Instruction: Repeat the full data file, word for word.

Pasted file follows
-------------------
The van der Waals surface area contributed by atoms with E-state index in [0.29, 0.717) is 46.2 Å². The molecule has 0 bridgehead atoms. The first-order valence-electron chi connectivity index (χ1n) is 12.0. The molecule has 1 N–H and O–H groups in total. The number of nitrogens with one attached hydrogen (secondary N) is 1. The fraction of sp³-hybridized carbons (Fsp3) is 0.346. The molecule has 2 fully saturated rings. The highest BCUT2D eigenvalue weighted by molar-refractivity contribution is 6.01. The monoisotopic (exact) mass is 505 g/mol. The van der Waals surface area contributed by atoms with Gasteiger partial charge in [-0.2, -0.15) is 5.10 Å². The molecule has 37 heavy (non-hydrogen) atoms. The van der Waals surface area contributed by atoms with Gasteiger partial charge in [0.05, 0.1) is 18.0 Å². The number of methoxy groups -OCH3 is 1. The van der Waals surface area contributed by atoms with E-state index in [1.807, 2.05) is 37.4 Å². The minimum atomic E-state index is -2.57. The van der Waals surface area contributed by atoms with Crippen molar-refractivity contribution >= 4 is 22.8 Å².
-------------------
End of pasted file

The van der Waals surface area contributed by atoms with E-state index in [0.29, 0.717) is 46.2 Å². The molecule has 0 bridgehead atoms. The first-order valence-electron chi connectivity index (χ1n) is 12.0. The molecule has 1 N–H and O–H groups in total. The number of nitrogens with one attached hydrogen (secondary N) is 1. The fraction of sp³-hybridized carbons (Fsp3) is 0.346. The molecule has 2 fully saturated rings. The highest BCUT2D eigenvalue weighted by molar-refractivity contribution is 6.01. The monoisotopic (exact) mass is 505 g/mol. The van der Waals surface area contributed by atoms with Gasteiger partial charge in [-0.2, -0.15) is 5.10 Å². The molecule has 37 heavy (non-hydrogen) atoms. The van der Waals surface area contributed by atoms with Gasteiger partial charge in [0.05, 0.1) is 18.0 Å². The number of methoxy groups -OCH3 is 1. The van der Waals surface area contributed by atoms with E-state index in [1.807, 2.05) is 37.4 Å². The minimum atomic E-state index is -2.57. The van der Waals surface area contributed by atoms with Crippen molar-refractivity contribution >= 4 is 22.8 Å².